But living simply goes far beyond consumerism; it has a lot to do with what you don’t do. Giving up our car was perhaps the most liberating thing I’ve ever done. Getting somewhere on my own accord is such a rewarding feeling. I know I am doing my part to reduce the negative aspects of gasoline. Not to mention, I don’t make useless trips, and thus get useless stuff, I have to think twice before I go somewhere as my ability to get there depends on the bus schedule, the weather, and if I feel like walking. At first this was tough, but then I began to appreciate having to figure out other things to do with my time. I began to do things like watch the birds in the neighborhood, even though they are just ‘lowly’ house sparrows, starlings, robins, cardinals, etc, and let me tell you, they are truly fascinating. Some of my favorite things to do now include taking a walk to the garden after dinner or reading a good book on a Friday night with the windows open and a nice cool breeze, not very exciting, but truly enjoyable and peaceful activities.
I spend time growing my own food, attempting to play music, learning about the people I care about, spending time with my animals, cooking, really very basic things.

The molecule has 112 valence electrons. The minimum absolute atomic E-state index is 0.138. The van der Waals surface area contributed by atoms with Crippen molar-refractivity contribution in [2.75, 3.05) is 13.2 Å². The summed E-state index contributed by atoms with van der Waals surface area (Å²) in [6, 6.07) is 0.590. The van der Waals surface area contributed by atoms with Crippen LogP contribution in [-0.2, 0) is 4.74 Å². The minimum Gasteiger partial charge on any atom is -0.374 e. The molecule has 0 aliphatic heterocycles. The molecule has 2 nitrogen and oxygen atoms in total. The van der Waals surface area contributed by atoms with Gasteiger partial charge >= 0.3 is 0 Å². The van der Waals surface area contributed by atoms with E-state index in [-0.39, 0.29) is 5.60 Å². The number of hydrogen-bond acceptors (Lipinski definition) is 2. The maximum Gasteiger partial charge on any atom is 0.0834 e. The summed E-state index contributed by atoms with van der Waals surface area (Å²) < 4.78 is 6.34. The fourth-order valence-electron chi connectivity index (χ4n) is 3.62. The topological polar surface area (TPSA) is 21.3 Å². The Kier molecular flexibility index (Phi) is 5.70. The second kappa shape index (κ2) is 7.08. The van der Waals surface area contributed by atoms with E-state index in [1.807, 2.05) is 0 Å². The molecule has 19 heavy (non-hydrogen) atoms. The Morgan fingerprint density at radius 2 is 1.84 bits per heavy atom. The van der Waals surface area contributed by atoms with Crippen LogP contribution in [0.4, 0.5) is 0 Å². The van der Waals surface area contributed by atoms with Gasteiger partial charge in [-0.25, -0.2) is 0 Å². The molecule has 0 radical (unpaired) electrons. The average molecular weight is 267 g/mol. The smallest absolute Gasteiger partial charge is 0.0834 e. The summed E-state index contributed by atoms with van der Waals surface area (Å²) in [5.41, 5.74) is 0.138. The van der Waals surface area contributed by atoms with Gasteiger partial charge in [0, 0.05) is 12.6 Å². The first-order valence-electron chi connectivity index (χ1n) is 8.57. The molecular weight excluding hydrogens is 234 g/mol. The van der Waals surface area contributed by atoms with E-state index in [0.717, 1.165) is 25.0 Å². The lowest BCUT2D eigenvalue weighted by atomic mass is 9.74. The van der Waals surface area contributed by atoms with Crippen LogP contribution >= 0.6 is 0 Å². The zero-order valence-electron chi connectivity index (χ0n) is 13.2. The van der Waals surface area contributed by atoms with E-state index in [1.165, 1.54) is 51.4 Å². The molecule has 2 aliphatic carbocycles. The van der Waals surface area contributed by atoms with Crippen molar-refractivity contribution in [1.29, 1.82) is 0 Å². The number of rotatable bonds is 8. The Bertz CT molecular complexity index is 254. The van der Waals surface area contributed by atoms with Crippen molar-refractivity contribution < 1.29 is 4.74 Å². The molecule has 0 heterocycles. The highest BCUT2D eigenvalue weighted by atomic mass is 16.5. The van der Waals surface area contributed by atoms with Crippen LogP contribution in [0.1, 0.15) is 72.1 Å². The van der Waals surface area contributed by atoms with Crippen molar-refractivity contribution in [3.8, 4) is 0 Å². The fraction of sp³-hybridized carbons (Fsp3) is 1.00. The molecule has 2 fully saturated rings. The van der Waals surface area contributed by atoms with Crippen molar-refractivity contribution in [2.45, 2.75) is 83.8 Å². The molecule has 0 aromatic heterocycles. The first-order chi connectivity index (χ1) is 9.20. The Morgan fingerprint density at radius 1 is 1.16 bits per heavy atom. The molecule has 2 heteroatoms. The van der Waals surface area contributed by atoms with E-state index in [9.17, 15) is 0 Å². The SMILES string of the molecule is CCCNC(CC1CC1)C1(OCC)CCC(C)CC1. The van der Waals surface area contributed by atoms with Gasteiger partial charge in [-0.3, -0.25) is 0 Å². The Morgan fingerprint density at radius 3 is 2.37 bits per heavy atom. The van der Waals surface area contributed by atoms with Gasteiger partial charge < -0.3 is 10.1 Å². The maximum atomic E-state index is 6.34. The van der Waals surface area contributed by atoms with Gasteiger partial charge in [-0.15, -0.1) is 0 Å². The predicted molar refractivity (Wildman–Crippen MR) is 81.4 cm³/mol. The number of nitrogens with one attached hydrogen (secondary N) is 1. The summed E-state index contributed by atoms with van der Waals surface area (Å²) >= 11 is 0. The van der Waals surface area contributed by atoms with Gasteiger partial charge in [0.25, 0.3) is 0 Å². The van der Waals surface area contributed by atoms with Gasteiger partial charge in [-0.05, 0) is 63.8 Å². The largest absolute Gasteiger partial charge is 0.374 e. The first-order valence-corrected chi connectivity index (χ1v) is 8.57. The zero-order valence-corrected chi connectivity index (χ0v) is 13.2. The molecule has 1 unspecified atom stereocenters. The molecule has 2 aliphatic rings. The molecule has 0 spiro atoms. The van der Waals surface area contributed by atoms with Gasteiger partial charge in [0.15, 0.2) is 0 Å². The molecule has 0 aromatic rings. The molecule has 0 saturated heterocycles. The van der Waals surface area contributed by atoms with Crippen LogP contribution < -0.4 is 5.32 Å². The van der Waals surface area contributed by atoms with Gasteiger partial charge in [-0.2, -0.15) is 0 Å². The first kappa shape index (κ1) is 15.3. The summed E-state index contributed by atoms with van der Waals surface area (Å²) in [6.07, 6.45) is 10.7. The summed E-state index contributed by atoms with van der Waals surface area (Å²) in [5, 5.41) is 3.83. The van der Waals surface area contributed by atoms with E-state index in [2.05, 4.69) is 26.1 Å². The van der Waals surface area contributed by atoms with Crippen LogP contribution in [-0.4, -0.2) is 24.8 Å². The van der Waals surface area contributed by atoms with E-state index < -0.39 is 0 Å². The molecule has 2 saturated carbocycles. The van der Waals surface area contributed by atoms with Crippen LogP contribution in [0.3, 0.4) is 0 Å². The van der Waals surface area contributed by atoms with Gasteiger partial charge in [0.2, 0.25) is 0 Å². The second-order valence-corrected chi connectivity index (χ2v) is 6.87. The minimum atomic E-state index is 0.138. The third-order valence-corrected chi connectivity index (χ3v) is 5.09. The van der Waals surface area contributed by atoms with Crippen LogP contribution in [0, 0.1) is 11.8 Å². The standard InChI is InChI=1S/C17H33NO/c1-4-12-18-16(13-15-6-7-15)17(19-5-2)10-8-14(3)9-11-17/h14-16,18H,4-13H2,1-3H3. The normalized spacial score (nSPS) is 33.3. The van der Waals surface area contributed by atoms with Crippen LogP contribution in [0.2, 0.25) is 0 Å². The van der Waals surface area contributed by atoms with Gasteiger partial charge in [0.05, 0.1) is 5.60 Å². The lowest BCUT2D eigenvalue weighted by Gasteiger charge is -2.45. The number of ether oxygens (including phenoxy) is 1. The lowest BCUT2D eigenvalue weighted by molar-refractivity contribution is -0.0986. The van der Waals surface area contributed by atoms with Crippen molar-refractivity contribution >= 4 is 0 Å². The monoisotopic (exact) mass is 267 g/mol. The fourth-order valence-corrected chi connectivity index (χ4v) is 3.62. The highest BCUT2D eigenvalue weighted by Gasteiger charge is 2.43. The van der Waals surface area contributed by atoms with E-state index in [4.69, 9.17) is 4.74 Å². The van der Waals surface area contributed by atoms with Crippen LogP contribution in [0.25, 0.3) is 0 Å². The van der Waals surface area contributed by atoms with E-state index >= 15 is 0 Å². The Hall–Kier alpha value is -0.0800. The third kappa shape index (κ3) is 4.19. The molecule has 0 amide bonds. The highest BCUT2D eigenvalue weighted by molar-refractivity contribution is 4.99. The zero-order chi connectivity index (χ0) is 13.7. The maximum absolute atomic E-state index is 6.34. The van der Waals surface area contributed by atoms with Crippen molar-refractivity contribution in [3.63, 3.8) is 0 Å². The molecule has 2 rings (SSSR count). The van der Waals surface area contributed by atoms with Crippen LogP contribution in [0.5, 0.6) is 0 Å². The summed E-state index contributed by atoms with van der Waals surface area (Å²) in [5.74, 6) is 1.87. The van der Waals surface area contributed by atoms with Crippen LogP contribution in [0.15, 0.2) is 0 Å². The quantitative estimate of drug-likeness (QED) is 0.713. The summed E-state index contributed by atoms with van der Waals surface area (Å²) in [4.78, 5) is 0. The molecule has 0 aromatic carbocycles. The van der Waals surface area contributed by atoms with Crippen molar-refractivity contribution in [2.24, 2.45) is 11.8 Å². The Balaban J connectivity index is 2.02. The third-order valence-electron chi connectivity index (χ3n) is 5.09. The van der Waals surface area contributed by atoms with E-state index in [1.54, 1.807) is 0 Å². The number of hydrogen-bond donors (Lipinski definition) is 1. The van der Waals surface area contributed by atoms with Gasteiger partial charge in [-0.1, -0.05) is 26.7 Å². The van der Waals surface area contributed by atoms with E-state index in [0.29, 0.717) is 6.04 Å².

I know so many people who feel overwhelmed by the ‘hustle and bustle’ of life, and I feel truly bad for them. We only have one life, and there is so much around us that we miss, small gestures from kind neighbors, baby squirrels making their way around one’s neighborhood, these small things are truly what matter in the end. We often complain about how we ‘have no time’ and for many this is a valid complaint. However, I often feel like we spend an awful lot of time talking about how little time we have, and we have to remember that we choose how to spend what little free time we do have. It feels wonderful to slow down, spend more time preparing meals, reading, enjoying nature, good friends, family, and neighbors.
Why am I waxing poetic like this? I guess it’s that I’ve seen a lot of signs of changes in our world to come, things that could be very bad like potential wars or climate catastrophes, possibly economic depression or collapse. But I also see signs of a change in the conception of reality for many people, close friends and family are coming around in ways I never thought possible, and I’m constantly amazed at the caring and resourceful people all over the world doing their little part. Not to mention, living in fear or with intense anxiety over a future out of one’s control can leave one feeling helpless and hopeless and cause many people to either just give up or become paralyzed with fear.